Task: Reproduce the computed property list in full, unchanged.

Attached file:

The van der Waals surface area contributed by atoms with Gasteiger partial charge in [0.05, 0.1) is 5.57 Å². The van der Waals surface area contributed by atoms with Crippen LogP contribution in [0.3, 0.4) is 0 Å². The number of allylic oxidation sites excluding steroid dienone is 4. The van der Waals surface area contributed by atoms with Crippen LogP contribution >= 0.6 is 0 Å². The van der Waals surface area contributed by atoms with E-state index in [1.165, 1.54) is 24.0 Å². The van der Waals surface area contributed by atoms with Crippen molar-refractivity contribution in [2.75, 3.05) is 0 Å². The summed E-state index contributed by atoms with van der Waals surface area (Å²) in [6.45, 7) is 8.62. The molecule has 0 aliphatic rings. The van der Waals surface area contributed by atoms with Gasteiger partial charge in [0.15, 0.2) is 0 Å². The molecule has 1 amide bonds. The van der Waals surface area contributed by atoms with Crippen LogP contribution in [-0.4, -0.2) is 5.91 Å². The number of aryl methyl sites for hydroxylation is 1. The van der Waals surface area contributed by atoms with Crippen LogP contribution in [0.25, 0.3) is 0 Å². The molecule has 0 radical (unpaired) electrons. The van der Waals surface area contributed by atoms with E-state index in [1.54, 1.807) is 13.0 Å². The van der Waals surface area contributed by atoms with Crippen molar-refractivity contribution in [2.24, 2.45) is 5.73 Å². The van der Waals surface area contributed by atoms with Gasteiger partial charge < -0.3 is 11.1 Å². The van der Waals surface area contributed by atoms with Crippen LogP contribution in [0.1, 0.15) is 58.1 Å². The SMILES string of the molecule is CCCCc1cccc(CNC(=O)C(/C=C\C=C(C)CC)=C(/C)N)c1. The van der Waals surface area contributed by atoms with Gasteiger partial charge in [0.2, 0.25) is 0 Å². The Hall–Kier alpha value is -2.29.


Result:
The van der Waals surface area contributed by atoms with Gasteiger partial charge in [0.05, 0.1) is 5.57 Å². The van der Waals surface area contributed by atoms with Crippen LogP contribution in [0.3, 0.4) is 0 Å². The number of allylic oxidation sites excluding steroid dienone is 4. The van der Waals surface area contributed by atoms with Crippen LogP contribution >= 0.6 is 0 Å². The van der Waals surface area contributed by atoms with E-state index in [1.165, 1.54) is 24.0 Å². The van der Waals surface area contributed by atoms with Crippen molar-refractivity contribution in [2.75, 3.05) is 0 Å². The summed E-state index contributed by atoms with van der Waals surface area (Å²) in [6.45, 7) is 8.62. The molecule has 0 aliphatic rings. The van der Waals surface area contributed by atoms with Gasteiger partial charge in [0.15, 0.2) is 0 Å². The molecule has 1 amide bonds. The van der Waals surface area contributed by atoms with Crippen LogP contribution in [-0.4, -0.2) is 5.91 Å². The number of aryl methyl sites for hydroxylation is 1. The van der Waals surface area contributed by atoms with Crippen LogP contribution in [0.25, 0.3) is 0 Å². The molecule has 0 radical (unpaired) electrons. The van der Waals surface area contributed by atoms with E-state index in [1.54, 1.807) is 13.0 Å². The van der Waals surface area contributed by atoms with Crippen molar-refractivity contribution in [2.24, 2.45) is 5.73 Å². The van der Waals surface area contributed by atoms with Gasteiger partial charge < -0.3 is 11.1 Å². The van der Waals surface area contributed by atoms with Crippen LogP contribution in [0.1, 0.15) is 58.1 Å². The SMILES string of the molecule is CCCCc1cccc(CNC(=O)C(/C=C\C=C(C)CC)=C(/C)N)c1. The van der Waals surface area contributed by atoms with Gasteiger partial charge in [0.2, 0.25) is 0 Å². The Hall–Kier alpha value is -2.29.